Steffen Kappelmann knows how to avoid traffic when he is called out to visit a sick cow, horse or pig. He takes to the air
“The calf slips out of its mother and onto the straw in the barn, still wet and practically blind,” says Steffen Kappelmann, almost whispering now. “It just lies there, connected to its mother by the umbilical cord, recovering from the exertions of the birth. What do I do? Nothing. Blood and oxygen continue to circulate through the umbilical cord – for several minutes, even. Then the tiny calf draws a brief breath before going quiet again. Eventually, it starts breathing regularly, shakes itself, and moves it limbs.” A glow enters the eyes of the 220-pound, six-foot-two vet with the receding hairline and hands the size of excavator shovels, as he says: “I just watch quietly as a new life begins.”
Kappelmann has an eye for the magic of livestock farming, despite the fact that today, cows are required to produce more milk and bear more calves than ever before. Cows are the smallest production unit in a system of industrial farming. With milk and meat prices constantly fluctuating, farmers are under increasing pressure. And Kappelmann’s part in the system is to keep this small unit healthy and performing well. But nobody can stop him from regarding the birth of every calf as a small miracle.
It’s important to know this to understand why the 42-year-old is a flying vet, the only one in Germany. His practice is in Sachsenheim, just outside Stuttgart – a city in a cauldron and the traffic-jam capital of Germany. Last year, Stuttgart residents each spent an average 60 hours in traffic. Kappelmann’s farmers are in villages dotted all around the place, so he almost always has to drive through the cauldron.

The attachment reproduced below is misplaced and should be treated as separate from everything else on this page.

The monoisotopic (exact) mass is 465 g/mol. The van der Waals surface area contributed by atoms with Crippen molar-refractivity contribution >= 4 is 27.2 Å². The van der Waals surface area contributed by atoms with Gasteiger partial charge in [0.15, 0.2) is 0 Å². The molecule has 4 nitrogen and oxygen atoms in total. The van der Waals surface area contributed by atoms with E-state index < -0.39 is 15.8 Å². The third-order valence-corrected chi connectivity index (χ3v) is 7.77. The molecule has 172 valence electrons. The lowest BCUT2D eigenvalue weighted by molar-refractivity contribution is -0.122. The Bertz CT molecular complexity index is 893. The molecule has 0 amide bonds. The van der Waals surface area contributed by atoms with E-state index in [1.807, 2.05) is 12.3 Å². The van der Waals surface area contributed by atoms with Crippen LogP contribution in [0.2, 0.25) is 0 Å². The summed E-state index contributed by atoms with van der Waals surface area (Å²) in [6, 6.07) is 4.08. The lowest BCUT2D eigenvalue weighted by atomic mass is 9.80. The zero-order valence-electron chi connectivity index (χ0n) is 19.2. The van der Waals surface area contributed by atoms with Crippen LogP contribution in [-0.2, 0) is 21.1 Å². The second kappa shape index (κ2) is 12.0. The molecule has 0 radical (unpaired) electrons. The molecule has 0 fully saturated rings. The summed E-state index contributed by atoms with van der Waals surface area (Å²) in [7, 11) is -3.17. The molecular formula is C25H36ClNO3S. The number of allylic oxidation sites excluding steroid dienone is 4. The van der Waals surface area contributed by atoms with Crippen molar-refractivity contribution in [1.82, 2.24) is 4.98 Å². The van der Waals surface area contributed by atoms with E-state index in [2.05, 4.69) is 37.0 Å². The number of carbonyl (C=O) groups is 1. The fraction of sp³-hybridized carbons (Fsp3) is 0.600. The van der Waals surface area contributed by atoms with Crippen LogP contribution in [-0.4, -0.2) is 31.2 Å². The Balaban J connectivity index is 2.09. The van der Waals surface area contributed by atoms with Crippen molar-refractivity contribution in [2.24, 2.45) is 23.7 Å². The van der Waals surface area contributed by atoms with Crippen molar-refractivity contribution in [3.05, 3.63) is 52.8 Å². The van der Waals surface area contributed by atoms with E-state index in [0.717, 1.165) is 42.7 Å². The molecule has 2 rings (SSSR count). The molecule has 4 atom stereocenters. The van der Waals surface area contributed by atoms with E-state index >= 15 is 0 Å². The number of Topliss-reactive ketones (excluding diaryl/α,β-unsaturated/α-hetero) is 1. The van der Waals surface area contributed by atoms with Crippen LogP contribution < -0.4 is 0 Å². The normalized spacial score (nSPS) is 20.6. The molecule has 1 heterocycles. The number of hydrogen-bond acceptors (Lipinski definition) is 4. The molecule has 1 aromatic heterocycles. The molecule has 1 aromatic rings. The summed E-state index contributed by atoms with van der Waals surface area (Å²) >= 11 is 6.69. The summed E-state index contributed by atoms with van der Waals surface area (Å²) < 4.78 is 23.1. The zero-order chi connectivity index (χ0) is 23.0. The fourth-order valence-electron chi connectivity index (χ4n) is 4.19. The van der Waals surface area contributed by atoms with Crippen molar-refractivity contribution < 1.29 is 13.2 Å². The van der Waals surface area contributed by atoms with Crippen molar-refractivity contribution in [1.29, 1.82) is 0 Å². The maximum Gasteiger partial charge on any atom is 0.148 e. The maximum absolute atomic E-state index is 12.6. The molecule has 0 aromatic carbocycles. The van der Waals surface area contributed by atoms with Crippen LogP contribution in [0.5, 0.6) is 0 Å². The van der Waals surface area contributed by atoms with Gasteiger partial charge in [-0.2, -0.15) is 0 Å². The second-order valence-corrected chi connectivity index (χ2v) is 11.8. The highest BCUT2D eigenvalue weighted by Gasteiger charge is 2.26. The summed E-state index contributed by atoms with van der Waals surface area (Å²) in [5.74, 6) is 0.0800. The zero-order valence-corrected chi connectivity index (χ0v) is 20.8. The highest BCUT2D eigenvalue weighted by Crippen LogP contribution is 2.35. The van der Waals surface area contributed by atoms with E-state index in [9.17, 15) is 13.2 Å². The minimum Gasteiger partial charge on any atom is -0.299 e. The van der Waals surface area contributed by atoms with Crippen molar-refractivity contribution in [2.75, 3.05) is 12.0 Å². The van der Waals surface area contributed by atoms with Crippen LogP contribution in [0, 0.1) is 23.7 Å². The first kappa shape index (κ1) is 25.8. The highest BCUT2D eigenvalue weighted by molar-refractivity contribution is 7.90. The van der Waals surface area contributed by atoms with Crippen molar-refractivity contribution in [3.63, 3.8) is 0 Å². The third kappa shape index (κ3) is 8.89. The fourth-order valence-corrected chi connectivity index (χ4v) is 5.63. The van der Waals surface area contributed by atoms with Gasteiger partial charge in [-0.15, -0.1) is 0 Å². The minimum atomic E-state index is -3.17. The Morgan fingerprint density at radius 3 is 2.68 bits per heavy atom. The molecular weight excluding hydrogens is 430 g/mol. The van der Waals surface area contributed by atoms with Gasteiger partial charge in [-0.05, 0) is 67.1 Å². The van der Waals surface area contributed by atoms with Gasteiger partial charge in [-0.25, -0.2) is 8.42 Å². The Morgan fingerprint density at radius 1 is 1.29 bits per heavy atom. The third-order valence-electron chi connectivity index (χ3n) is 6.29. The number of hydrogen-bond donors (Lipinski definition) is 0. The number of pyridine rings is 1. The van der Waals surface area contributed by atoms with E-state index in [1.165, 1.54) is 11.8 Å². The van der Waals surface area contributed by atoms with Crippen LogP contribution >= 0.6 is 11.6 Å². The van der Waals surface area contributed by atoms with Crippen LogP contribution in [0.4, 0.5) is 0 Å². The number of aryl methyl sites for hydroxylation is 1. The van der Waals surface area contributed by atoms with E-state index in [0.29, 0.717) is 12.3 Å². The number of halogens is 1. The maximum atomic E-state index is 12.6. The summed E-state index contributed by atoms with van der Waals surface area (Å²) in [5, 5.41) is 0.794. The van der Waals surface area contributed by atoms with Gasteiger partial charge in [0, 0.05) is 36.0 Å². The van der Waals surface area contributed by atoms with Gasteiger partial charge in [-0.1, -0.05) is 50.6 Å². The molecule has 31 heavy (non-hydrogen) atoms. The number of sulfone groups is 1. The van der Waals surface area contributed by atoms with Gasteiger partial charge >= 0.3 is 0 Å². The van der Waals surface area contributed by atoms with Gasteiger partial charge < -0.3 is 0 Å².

Politics would benefit from a bird’s eye view.
Ten years ago, while administering shots to the horses at a riding stable, he received an emergency call saying a calf was stuck in its mother’s birth canal and the farmer was afraid it would suffocate. Kappelmann jumped into his car, drove onto the highway and got caught in traffic. Germans consume an average of 60 kilos of meat a year and like milk to be cheap, but most of them would object to pulling off the road for a vet with a flashing blue light on his way to a cow. The calf died and the mother didn’t survive, either. For the animal’s owner, this was a financial blow, and for Kappelmann, a personal one because the miracle did not take place.
What would ultimately set things in motion were the following words, invoked more in defiance, as a wish or even a long-harbored dream than in all earnestness: “If only I could fly.” After a few years, the idea became reality in a training helicopter at Stuttgart Airport. Kappelmann accrued the 60 hours of flight time required for a private license and then spent two years flying a four-seat helicopter. One day, his instructor introduced him to a gyrocopter, and the marriage was made. Gyrocopters are powered by a propeller engine, and the air stream turns their rotor blades. The farther these are tilted backward, the greater the lift. A ten-meter strip is enough to land on, and 100 meters suffice for taking off again. “Short farm tracks beside cow barns are ideal.”